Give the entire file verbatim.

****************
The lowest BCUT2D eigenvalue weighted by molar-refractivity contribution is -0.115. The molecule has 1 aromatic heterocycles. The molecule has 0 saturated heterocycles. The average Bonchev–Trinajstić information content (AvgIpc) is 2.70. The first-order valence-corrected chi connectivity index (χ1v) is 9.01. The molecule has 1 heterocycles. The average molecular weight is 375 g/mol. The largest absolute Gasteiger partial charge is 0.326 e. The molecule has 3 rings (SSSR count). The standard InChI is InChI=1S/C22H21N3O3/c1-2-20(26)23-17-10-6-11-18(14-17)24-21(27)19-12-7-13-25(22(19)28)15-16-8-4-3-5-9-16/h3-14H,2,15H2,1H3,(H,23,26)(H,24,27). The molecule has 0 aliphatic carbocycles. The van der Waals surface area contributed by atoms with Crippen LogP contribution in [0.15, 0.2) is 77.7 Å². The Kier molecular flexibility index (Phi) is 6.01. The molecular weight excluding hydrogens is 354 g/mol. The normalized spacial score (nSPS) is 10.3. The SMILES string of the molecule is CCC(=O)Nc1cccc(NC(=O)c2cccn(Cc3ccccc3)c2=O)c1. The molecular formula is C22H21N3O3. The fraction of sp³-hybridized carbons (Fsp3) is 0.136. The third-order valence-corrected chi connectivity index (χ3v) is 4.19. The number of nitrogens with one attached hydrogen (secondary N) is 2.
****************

The lowest BCUT2D eigenvalue weighted by molar-refractivity contribution is -0.115. The molecule has 1 aromatic heterocycles. The molecule has 0 saturated heterocycles. The average Bonchev–Trinajstić information content (AvgIpc) is 2.70. The first-order valence-corrected chi connectivity index (χ1v) is 9.01. The molecule has 1 heterocycles. The average molecular weight is 375 g/mol. The largest absolute Gasteiger partial charge is 0.326 e. The molecule has 3 rings (SSSR count). The standard InChI is InChI=1S/C22H21N3O3/c1-2-20(26)23-17-10-6-11-18(14-17)24-21(27)19-12-7-13-25(22(19)28)15-16-8-4-3-5-9-16/h3-14H,2,15H2,1H3,(H,23,26)(H,24,27). The molecule has 0 aliphatic carbocycles. The van der Waals surface area contributed by atoms with Crippen LogP contribution in [0.15, 0.2) is 77.7 Å². The Kier molecular flexibility index (Phi) is 6.01. The molecular weight excluding hydrogens is 354 g/mol. The normalized spacial score (nSPS) is 10.3. The SMILES string of the molecule is CCC(=O)Nc1cccc(NC(=O)c2cccn(Cc3ccccc3)c2=O)c1. The molecular formula is C22H21N3O3. The fraction of sp³-hybridized carbons (Fsp3) is 0.136. The third-order valence-corrected chi connectivity index (χ3v) is 4.19. The number of nitrogens with one attached hydrogen (secondary N) is 2.